Should I buy one?

For the first time in a while, we can see why you might ask about the wisdom of buying a 330d. There is, of course, that new diesel-electric plug-in hybrid C-Class to consider, with its P11D-friendly CO2 emissions, plus the new S4, which trumps the BMW for power and doesn't cost that much more per month. Or there are other ways to get some sporting spice in your executive motoring life, by one means or another, for 330d money and in a 3 Series-sized package. Hmm.

Here and now, our instinct is that for rounded driver appeal and everyday, long-range fuel economy and general usability, the 330d would still beat them all - at least it would for those who really care about driving. And that's Tesla Model 3 and Volvo S60 hybrids included. It’s quick, it’s frugal, it’s refined, it really handles, it’s relatively simple and it still looks like fine value for money – perhaps better now, in relative terms, than ever.

But the Autocar faithful deserve better than an instinct. So watch this space, and we’ll do the necessary as soon as we can to decide whether the bookies’ favourite still is the best fast executive saloon in the world.

BMW 3 Series 330d M Sport specification

Where Middlesex, UK Price £41,565 On sale Now Engine 6cyls inline, 2993cc, turbocharged, diesel Power 261bhp at 4000rpm Torque 428lb ft at 1750rpm Gearbox 8-spd automatic Kerb weight 1665kg Top speed 155mph (limited) 0-62mph 5.5sec Fuel economy 47.9-44.1mpg (WLTP) CO2 tbc Rivals Audi A4 50 TDI S line, Mercedes-Benz C300de AMG Line

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Comments
31

30 July 2019
Why would someone buy this over the all wheel drive long range Tesla Model 3?

30 July 2019
They don't want to spend long periods charging the thing up, or having to look at the front end of it.

30 July 2019
shiakas wrote:

Why would someone buy this over the all wheel drive long range Tesla Model 3?

Because it beats the Tesla in eveything except for straight-line speed and emmissions. It's much better built, more fun and enjoyable to drive, has better ergonomics than Tesla's stick everything on one tablet (which is a potential single point of failure for all function), has better all round quality, has much longer range and doesn't need a minimum of 30-45 mins (and that's on Tesla's super chargers) to top up with fuel.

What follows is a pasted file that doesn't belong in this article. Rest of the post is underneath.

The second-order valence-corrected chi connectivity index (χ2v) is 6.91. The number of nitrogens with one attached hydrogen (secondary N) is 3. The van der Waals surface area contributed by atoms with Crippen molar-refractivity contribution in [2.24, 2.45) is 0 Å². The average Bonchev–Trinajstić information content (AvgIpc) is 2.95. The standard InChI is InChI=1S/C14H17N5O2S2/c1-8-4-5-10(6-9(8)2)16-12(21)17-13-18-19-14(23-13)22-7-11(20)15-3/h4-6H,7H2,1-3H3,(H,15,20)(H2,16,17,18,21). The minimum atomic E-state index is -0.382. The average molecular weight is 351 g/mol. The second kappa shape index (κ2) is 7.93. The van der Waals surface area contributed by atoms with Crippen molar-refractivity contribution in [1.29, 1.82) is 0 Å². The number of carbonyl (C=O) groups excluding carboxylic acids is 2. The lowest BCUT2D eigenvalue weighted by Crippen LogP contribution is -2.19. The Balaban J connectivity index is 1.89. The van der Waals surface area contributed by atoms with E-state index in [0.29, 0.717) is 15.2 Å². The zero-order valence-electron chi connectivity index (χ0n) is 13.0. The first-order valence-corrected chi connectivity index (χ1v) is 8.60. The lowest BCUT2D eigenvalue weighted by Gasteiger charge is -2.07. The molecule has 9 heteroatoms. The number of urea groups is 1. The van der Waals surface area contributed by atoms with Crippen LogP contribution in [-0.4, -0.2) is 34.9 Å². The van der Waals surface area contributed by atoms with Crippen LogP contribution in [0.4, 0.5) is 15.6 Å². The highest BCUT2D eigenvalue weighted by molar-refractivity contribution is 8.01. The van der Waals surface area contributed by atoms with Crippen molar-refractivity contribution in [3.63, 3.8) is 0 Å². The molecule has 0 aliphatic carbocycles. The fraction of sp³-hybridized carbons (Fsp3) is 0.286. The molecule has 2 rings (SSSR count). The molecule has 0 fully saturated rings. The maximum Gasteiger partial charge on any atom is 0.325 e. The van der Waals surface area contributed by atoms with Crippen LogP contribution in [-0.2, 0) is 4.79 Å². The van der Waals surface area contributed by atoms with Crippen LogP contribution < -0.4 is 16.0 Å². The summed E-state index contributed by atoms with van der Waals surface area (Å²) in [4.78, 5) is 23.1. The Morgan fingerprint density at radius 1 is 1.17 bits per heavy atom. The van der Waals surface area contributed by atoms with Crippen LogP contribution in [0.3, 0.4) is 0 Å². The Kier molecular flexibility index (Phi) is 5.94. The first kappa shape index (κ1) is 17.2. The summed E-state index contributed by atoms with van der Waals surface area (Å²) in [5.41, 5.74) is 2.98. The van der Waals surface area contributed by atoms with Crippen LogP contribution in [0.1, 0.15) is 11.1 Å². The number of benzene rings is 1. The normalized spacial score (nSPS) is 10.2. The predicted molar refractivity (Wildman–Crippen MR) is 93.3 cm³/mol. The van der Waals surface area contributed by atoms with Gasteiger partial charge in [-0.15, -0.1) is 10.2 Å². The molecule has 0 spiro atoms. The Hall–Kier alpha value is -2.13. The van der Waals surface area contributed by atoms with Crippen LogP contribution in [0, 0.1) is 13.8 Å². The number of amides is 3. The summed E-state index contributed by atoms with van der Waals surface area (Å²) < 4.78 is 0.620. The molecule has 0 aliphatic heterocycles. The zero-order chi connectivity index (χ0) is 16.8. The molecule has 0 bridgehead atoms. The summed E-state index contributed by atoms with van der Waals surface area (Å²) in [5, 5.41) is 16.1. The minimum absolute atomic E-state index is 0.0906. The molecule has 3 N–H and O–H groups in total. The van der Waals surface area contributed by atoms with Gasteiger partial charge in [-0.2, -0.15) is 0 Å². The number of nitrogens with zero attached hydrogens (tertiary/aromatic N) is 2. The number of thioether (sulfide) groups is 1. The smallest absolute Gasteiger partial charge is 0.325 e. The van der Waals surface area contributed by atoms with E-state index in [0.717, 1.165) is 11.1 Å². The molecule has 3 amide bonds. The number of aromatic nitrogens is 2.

Future might be electric, but there's still some way to go before the best electric cars can better the best ICE cars, imo.

30 July 2019
Overdrive wrote:

shiakas wrote:

Why would someone buy this over the all wheel drive long range Tesla Model 3?

Because it beats the Tesla in eveything except for straight-line speed and emmissions. .....

Obviously didn't watch the Model 3 beat the Alfa on Top Gear so it's not just top speed.   It also has way cheaper running costs and the fact you can fill up at home whilst you sleep! 

typos1 - Just can’t respect opinion

30 July 2019
xxxx wrote:

Overdrive wrote:

shiakas wrote:

Why would someone buy this over the all wheel drive long range Tesla Model 3?

Because it beats the Tesla in eveything except for straight-line speed and emmissions. .....

Obviously didn't watch the Model 3 beat the Alfa on Top Gear so it's not just top speed.   It also has way cheaper running costs and the fact you can fill up at home whilst you sleep! 

What's the range for the Tesla 3 compared to the BMW?

How long does it take to repair the Tesla 3 in comparison to the BMW if it is off the road ?

What happens if Tesla goes bust in the next year  or two for warranty  etc? They made another loss recently and their CTO, an original founder, left after selling his shares for several months ( perhaps he knows something?)

Which has the far nicer interior, Tesla or BMW?

I think your fanboy attitude to Tesla means you are a bit blinkered.

30 July 2019
Cenuijmu wrote:

Which has the far nicer interior, Tesla or BMW?

Tesla. The BMW new-look interior is at least as bad and tired looking and inspiration free as the old one.

30 July 2019
Cenuijmu wrote:

xxxx wrote:

Overdrive wrote:

shiakas wrote:

Why would someone buy this over the all wheel drive long range Tesla Model 3?

Because it beats the Tesla in eveything except for straight-line speed and emmissions. .....

Obviously didn't watch the Model 3 beat the Alfa on Top Gear so it's not just top speed.   It also has way cheaper running costs and the fact you can fill up at home whilst you sleep! 

What's the range for the Tesla 3 compared to the BMW?

How long does it take to repair the Tesla 3 in comparison to the BMW if it is off the road ?

What happens if Tesla goes bust in the next year  or two for warranty  etc? They made another loss recently and their CTO, an original founder, left after selling his shares for several months ( perhaps he knows something?)

Which has the far nicer interior, Tesla or BMW?

I think your fanboy attitude to Tesla means you are a bit blinkered.

Google itself you lazy idiot

typos1 - Just can’t respect opinion

30 July 2019
xxxx wrote:

Cenuijmu wrote:

xxxx wrote:

Overdrive wrote:

shiakas wrote:

Why would someone buy this over the all wheel drive long range Tesla Model 3?

Because it beats the Tesla in eveything except for straight-line speed and emmissions. .....

Obviously didn't watch the Model 3 beat the Alfa on Top Gear so it's not just top speed.   It also has way cheaper running costs and the fact you can fill up at home whilst you sleep! 

What's the range for the Tesla 3 compared to the BMW?

How long does it take to repair the Tesla 3 in comparison to the BMW if it is off the road ?

What happens if Tesla goes bust in the next year  or two for warranty  etc? They made another loss recently and their CTO, an original founder, left after selling his shares for several months ( perhaps he knows something?)

Which has the far nicer interior, Tesla or BMW?

I think your fanboy attitude to Tesla means you are a bit blinkered.

Google itself you lazy idiot

I think we both know don't we ?  ;-)   

No wonder typos1 cannot accept your opinion if that is the sort of comment you use to back up your "opinion".  I can't either. Add me below him please on your sig.

30 July 2019

XXXX, Are you aware that you’re the stereotypical message board user who people laugh at?

30 July 2019

Sigh....if only you had more self awareness